This change saw teachers consciously work with children to learn how to make safe choices for themselves and others, including discussion, negotiation and planning outdoor activities.

“We needed to release our fears of ‘cotton-balling’ and being ‘helicopter’ teachers,” says Shannon. “Rain, hail or shine … there is no such thing as bad weather, just bad clothing.”

One particular highlight for the teachers and children takes the form of a regular bush visit in their local neighbourhood.

“It’s a little secret place that our tamariki have called ‘our bush’. Every Tuesday you will find us there learning about how to be great leaders."

“With a leader-stick in hand we are discovering the joy of nature through playing games, problem solving, finding patterns in nature, hunting and gathering, drawing and writing about our experiences and truly connecting with everything available.”

Shannon and the team at Early Learning Manurewa recently returned from a conference in Vancouver where they presented their findings to an international audience of educators.

“We wanted to show how the appreciative inquiry process can support the dreams you have for children and your community,” she says.

“Presenting our work at the conference was an amazing experience and it allowed us to celebrate a practice that works with others around the world,” she says.

Creating opportunities to connect with nature


Head teacher at Pakuranga Baptist Kindergarten in Auckland Jacqui Lees believes the AI approach aligned nicely with work already being done at the kindergarten.

“We were interested to sign up for this SELO project, and I felt that it tapped into some elements of what we were doing already,” she says.

For instance, explains Jacqui, the ‘learning stories’ written for children, where teachers document positive learning experiences that draw on a child’s strengths, are completely woven into the fabric of life at the kindergarten.

However, the AI process wasn’t completely familiar: Jacqui admits a reliance on problem-based thinking to address issues.

“In the past I think many centres, ours included, have had a problem-based approach – what do we need to improve – how do we fix this or that. So it has been a shift in thinking for us. It’s a different perspective but one that fits really well with the kindergarten ethos.”

Thinking deeply about the question, “what are we already doing that we want to continue to get better at?” was integral to the beginning of the appreciative inquiry process, which resulted in a desire to encourage more outdoor play at the kindergarten.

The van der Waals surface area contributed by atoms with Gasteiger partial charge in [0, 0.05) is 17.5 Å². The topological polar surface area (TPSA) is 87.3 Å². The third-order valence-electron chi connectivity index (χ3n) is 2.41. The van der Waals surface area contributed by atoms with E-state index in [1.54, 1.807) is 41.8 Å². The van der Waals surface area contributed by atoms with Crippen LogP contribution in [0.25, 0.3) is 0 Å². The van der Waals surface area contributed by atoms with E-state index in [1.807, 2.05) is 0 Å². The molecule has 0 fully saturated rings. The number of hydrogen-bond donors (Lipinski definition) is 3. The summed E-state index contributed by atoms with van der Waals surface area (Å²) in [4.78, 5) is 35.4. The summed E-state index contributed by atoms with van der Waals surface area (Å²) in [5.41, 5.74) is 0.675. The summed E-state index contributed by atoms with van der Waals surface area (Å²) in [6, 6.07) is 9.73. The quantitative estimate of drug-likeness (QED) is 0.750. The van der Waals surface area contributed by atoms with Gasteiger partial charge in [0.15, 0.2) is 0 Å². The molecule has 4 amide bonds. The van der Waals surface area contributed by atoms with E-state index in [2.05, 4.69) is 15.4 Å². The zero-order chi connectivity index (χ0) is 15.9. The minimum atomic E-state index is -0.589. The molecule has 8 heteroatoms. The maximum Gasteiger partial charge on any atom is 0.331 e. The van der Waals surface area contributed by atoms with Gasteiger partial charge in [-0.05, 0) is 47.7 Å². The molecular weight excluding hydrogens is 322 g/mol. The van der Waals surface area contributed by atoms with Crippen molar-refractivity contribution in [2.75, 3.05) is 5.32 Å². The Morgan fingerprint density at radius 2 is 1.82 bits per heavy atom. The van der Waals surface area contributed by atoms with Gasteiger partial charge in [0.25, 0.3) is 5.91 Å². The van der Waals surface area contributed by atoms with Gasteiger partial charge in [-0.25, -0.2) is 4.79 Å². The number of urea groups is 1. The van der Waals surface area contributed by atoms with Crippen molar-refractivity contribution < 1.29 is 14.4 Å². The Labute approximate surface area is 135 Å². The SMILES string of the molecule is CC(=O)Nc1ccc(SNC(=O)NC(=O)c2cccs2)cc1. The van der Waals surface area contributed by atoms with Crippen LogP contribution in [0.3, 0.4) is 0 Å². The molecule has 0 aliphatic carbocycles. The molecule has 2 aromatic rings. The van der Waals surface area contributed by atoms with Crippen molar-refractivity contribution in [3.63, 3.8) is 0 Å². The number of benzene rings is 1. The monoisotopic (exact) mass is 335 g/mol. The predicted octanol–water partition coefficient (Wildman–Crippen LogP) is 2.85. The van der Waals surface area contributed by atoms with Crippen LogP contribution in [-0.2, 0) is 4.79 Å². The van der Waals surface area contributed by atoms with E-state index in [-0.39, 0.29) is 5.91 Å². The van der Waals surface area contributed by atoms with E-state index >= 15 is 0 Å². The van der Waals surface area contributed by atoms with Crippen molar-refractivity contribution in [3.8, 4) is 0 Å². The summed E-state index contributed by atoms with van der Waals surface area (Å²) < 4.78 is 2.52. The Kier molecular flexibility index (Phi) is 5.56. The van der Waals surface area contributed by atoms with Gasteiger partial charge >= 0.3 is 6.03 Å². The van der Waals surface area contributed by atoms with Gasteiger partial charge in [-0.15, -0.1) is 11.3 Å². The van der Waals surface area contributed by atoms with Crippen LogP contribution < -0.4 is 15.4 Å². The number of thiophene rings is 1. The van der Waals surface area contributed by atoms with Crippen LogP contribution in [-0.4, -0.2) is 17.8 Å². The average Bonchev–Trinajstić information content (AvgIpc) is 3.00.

Parents were invited to join the ‘dream’ phase, where everyone was encouraged to share stories of favourite outdoor experiences.

“There were stories about people dancing in the rain, walking in mud, and jumping in puddles,” says Jacqui. “We started to make plans about how we could bring these experiences into the everyday running of the kindergarten.”

“That dream part was huge for us – it set up a whole cycle of planning. The result was that we started to make changes accordingly – these were a mix of ‘quick wins’ (planting colourful flowers outside the classroom) and long term planning (planting an orchard) and I felt that hadn’t come out of the self-review process in the past.”

The kindergarten has been working hard to make the changes happen.

early childhood educationPermission has been granted to use some land around their neighbouring church to plant fruit trees, risk management plans have been finalised, and a group of 10 children have started venturing to a wild area once a week.

Another part of the kindergarten’s action plan was realised with the purchase of a small tent and set of wet weather gear for the children, to enable yet further rich learning experiences outdoors.

“It has been a real shift in practice for us – it’s resulted in a much more meaningful review. By closely involving our children’s whānau as well, we’ve unlocked a stronger bond between us and them.”

This in turn has strengthened the kindergarten’s student community.

“The children responded really well to the ‘dream’ component of the AI process – we’ve involved them the whole way through really. By talking about and drawing their dreams, they’ve become more proactive in their own learning.”

What is Appreciative Inquiry?


Appreciative inquiry (AI) is a way to conduct self-review and improvement by focusing on the positive aspects of a group, rather than by identifying the problems then generating and implementing solutions.

Sometimes described as a ‘world view and a process that acknowledges that there is always something that works well’, AI finds a natural home in education, and early childhood education in particular.

Its holistic and collaborative nature promotes clearer and ongoing teacher inquiry and has the potential to strengthen relationships between all of those that make up a school community.

What is SELO?


SELO (strengthening early learning opportunities for children, whānau, families and communities) is a professional development programme for early learning.

It is targeted at early childhood education providers and kōhanga reo that have low participation rates or need support in providing quality early learning.

There are three different programmes available. Each programme will be shaped to the service’s needs.

BY Education Gazette editors
Education Gazette | Tukutuku Kōrero, reporter@edgazette.govt.nz

Posted: 8:06 pm, 15 May 2017